It cannot be emphasized enough that this ‘wealth’ which helps us to sustain the fiction of standards of living, and drives us in pursuit of this mirage we call the quality of life, does not exist in reality but only in fantasy – it could be called a kind of fiscal psychosis. But this infinite amount of non-thing is deployed against the finite resources of God’s creation. It is not difficult for anyone to conclude from this that if the human race carries on like this the earth will soon be reduced to an empty desert and dead ocean.

We cannot go on creating balls of gold the weight of the earth forever. What we call ‘progress’ is an ever-dwindling fuse to oblivion – a self-inflicted sabotage.

Sustainability – Having Your Cake & Eating It

Any development, sustainable or otherwise, takes place with unsustainable credit. The concept of sustainable development itself, although seriously flawed, has been around for some time now, but there has been little success in filtering it through to the consciousness of policymakers. The ideas of sustainability which pose more questions than it answers is defined as follows [6]:

“Sustainable development is used in this strategy to mean: development which increasingly meets human needs, without depleting the matter and energy of the ecosystem upon which development is founded. An economy which develops sustainably would be designed to perform at a level which would allow the underlying ecosystem to function and renew itself ceaselessly.”

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Not only is ‘need’ undefined but there is also an a priori assumption that people everywhere are ‘in need’. To talk about ‘increasingly’ meeting human need and at the same doing it ‘without depleting or damaging the ecosystem’ is naive and misleading. Who defines need? Does junk television beamed down by satellite on simple rural communities in remote corners of the globe fall within this category?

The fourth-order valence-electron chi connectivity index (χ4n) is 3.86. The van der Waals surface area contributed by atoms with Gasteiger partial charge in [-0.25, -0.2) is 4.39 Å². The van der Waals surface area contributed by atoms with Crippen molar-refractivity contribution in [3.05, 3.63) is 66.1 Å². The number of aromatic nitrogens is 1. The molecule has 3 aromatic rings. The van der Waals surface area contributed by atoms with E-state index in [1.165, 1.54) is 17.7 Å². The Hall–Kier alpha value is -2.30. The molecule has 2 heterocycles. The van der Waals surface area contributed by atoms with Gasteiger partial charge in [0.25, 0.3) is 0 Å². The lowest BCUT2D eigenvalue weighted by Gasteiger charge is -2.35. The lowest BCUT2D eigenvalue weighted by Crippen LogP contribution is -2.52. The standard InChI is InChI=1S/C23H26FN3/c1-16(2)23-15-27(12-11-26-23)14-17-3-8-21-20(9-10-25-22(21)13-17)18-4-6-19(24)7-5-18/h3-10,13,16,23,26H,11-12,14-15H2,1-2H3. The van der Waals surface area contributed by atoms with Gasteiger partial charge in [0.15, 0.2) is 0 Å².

Leaving aside the moral arguments, importing this technology makes big holes in a poor country’s foreign reserves. How do we resolve the crisis created by high-consumer nations? Industrial countries account for only 20% of the world’s population and yet they consume 86% of the planet’s aluminum, 81% of its paper, 80% of its iron and steel, and 76% of its timber [7]. “Standards of Living” must be maintained at all costs.

The idea of negative growth as a means of balancing out is met with incredulity and astonishment by the fortunate minority. Does sustainability apply only to the ‘needy’? How are the predatorial high-consumer nations to be stopped from their relentless “depletion of the matter and energy of the ecosystem”? How are the logging companies and the mining corporations to be stopped from destroying lifestyles and degrading large chunks of the earth? How do we deal with non-renewable resources?

Why is this wealth, the primary beneficiaries of which should be the people on whose land they are found, abandoned to the mercy of contractors, transnational corporations, market forces, stock exchanges, commodity dealers, and cartels? Is it because their credit rating is that high they can draw ‘nothing money’ out of the banks and then set about pillaging the real wealth of the people and finally return the money to the banks with interest?

How We See Ourselves

Until quite recently in history the human species, in spite of all its faults, had no reason to suppose that it was not part of a divinely or naturally ordered pattern of existence. As is well known a revolution in thought took place in the 17th Century, triggered by the work of Rene Descartes, the French philosopher and mathematician, which drastically changed this worldview.